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Models of our Galaxy – II

Authors


E-mail: binney@thphys.ox.ac.uk

ABSTRACT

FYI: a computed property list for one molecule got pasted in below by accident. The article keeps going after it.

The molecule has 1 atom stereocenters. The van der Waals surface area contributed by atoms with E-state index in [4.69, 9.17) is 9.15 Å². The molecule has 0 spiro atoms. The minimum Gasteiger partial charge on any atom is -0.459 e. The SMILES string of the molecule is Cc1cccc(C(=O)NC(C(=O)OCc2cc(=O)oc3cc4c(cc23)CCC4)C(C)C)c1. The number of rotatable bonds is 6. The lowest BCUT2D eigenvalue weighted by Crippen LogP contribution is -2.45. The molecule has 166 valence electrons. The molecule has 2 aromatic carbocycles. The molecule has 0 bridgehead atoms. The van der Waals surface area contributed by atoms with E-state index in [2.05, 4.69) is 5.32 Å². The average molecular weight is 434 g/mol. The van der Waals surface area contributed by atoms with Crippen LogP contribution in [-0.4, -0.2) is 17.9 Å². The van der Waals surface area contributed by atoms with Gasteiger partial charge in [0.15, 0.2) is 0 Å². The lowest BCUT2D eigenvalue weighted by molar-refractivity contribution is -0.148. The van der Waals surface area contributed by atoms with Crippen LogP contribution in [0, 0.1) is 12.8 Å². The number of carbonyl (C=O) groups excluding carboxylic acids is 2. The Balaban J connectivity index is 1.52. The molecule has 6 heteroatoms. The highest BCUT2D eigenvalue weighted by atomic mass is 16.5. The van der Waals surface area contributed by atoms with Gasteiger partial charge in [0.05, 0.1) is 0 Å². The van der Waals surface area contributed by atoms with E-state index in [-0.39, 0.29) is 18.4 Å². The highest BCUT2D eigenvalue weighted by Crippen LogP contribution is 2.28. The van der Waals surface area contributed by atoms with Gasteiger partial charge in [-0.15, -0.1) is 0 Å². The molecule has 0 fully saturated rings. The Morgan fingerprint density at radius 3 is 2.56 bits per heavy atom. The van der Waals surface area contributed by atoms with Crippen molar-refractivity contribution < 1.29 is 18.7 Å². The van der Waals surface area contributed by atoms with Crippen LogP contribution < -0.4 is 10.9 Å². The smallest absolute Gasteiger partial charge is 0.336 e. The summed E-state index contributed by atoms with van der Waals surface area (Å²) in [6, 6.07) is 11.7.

Stars near the Sun oscillate both horizontally and vertically. In a previous paper by Binney it was assumed that the coupling between these motions can be modelled by determining the horizontal motion without reference to the vertical motion, and recovering the coupling between the motions by assuming that the vertical action is adiabatically conserved as the star oscillates horizontally. Here, we show that, although the assumption of adiabatic invariance works well, more accurate results can be obtained by taking the vertical action into account when calculating the horizontal motion. We use orbital tori to present a simple but fairly realistic model of the Galaxy’s discs in which the motion of stars is handled rigorously, without decomposing it into horizontal and vertical components. We examine the ability of the adiabatic approximation to calculate the model’s observables, and find that it performs perfectly in the plane, but errs slightly away from the plane. When the new correction to the adiabatic approximation is used, the density, mean-streaming velocity and velocity dispersions are in error by less than 10 per cent for distances up to 2.5 kpc from the Sun. The torus-based model reveals that at locations above the plane, the long axis of the velocity ellipsoid points almost to the Galactic centre, even though the model potential is significantly flattened. This result contradicts the widespread belief that the shape of the Galaxy’s potential can be strongly constrained by the orientation of velocity ellipsoid near the Sun. An analysis of individual orbits reveals that in a general potential the orientation of the velocity ellipsoid depends on the structure of the model’s distribution function as much as on its gravitational potential, contrary to what is the case for Stäckel potentials. We argue that the adiabatic approximation will provide a valuable complement to torus-based models in the interpretation of current surveys of the Galaxy.

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